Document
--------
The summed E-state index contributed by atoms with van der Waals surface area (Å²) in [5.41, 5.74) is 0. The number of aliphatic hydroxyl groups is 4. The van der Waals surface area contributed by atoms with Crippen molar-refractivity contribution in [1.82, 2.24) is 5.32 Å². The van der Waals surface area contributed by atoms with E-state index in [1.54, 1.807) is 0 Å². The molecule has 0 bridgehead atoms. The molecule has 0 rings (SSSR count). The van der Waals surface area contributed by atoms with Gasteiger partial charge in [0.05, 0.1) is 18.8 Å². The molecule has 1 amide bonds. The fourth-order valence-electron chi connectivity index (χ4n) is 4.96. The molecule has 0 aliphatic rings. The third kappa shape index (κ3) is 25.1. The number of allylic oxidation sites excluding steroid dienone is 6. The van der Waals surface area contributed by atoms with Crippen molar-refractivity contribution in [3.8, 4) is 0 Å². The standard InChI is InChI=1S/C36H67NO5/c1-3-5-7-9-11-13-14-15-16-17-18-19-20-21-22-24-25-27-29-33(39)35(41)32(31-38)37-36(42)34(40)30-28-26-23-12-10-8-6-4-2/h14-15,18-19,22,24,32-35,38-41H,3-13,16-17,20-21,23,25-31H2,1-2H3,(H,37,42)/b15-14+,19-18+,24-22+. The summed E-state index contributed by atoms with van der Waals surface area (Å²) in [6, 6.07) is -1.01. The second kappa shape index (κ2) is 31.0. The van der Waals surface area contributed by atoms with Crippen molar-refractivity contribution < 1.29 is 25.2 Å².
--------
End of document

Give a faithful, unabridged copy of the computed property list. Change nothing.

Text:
The summed E-state index contributed by atoms with van der Waals surface area (Å²) in [5.41, 5.74) is 0. The number of aliphatic hydroxyl groups is 4. The van der Waals surface area contributed by atoms with Crippen molar-refractivity contribution in [1.82, 2.24) is 5.32 Å². The van der Waals surface area contributed by atoms with E-state index in [1.54, 1.807) is 0 Å². The molecule has 0 bridgehead atoms. The molecule has 0 rings (SSSR count). The van der Waals surface area contributed by atoms with Gasteiger partial charge in [0.05, 0.1) is 18.8 Å². The molecule has 1 amide bonds. The fourth-order valence-electron chi connectivity index (χ4n) is 4.96. The molecule has 0 aliphatic rings. The third kappa shape index (κ3) is 25.1. The number of allylic oxidation sites excluding steroid dienone is 6. The van der Waals surface area contributed by atoms with Crippen molar-refractivity contribution in [3.8, 4) is 0 Å². The standard InChI is InChI=1S/C36H67NO5/c1-3-5-7-9-11-13-14-15-16-17-18-19-20-21-22-24-25-27-29-33(39)35(41)32(31-38)37-36(42)34(40)30-28-26-23-12-10-8-6-4-2/h14-15,18-19,22,24,32-35,38-41H,3-13,16-17,20-21,23,25-31H2,1-2H3,(H,37,42)/b15-14+,19-18+,24-22+. The summed E-state index contributed by atoms with van der Waals surface area (Å²) in [6, 6.07) is -1.01. The second kappa shape index (κ2) is 31.0. The van der Waals surface area contributed by atoms with Crippen molar-refractivity contribution < 1.29 is 25.2 Å².